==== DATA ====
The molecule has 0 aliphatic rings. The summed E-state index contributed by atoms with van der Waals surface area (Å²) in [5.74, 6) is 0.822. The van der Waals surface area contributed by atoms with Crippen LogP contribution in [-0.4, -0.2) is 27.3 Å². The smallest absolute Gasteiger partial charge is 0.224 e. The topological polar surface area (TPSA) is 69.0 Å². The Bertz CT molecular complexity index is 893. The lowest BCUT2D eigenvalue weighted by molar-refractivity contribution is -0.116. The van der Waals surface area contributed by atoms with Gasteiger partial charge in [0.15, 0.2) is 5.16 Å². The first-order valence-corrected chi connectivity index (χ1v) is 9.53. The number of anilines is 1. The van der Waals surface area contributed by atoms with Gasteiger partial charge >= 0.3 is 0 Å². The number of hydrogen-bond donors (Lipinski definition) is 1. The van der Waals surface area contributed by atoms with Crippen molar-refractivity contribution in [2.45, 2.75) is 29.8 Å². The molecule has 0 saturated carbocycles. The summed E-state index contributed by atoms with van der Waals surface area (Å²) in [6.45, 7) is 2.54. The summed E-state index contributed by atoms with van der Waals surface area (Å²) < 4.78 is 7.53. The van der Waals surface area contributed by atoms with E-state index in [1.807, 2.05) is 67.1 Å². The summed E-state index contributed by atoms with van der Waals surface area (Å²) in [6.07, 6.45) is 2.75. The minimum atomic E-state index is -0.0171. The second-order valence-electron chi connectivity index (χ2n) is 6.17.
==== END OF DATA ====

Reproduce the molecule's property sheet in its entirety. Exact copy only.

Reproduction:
The molecule has 0 aliphatic rings. The summed E-state index contributed by atoms with van der Waals surface area (Å²) in [5.74, 6) is 0.822. The van der Waals surface area contributed by atoms with Crippen LogP contribution in [-0.4, -0.2) is 27.3 Å². The smallest absolute Gasteiger partial charge is 0.224 e. The topological polar surface area (TPSA) is 69.0 Å². The Bertz CT molecular complexity index is 893. The lowest BCUT2D eigenvalue weighted by molar-refractivity contribution is -0.116. The van der Waals surface area contributed by atoms with Gasteiger partial charge in [0.15, 0.2) is 5.16 Å². The first-order valence-corrected chi connectivity index (χ1v) is 9.53. The number of anilines is 1. The van der Waals surface area contributed by atoms with Gasteiger partial charge >= 0.3 is 0 Å². The number of hydrogen-bond donors (Lipinski definition) is 1. The van der Waals surface area contributed by atoms with Crippen molar-refractivity contribution in [2.45, 2.75) is 29.8 Å². The molecule has 0 saturated carbocycles. The summed E-state index contributed by atoms with van der Waals surface area (Å²) in [6.45, 7) is 2.54. The summed E-state index contributed by atoms with van der Waals surface area (Å²) < 4.78 is 7.53. The van der Waals surface area contributed by atoms with E-state index in [1.807, 2.05) is 67.1 Å². The summed E-state index contributed by atoms with van der Waals surface area (Å²) in [6.07, 6.45) is 2.75. The minimum atomic E-state index is -0.0171. The second-order valence-electron chi connectivity index (χ2n) is 6.17.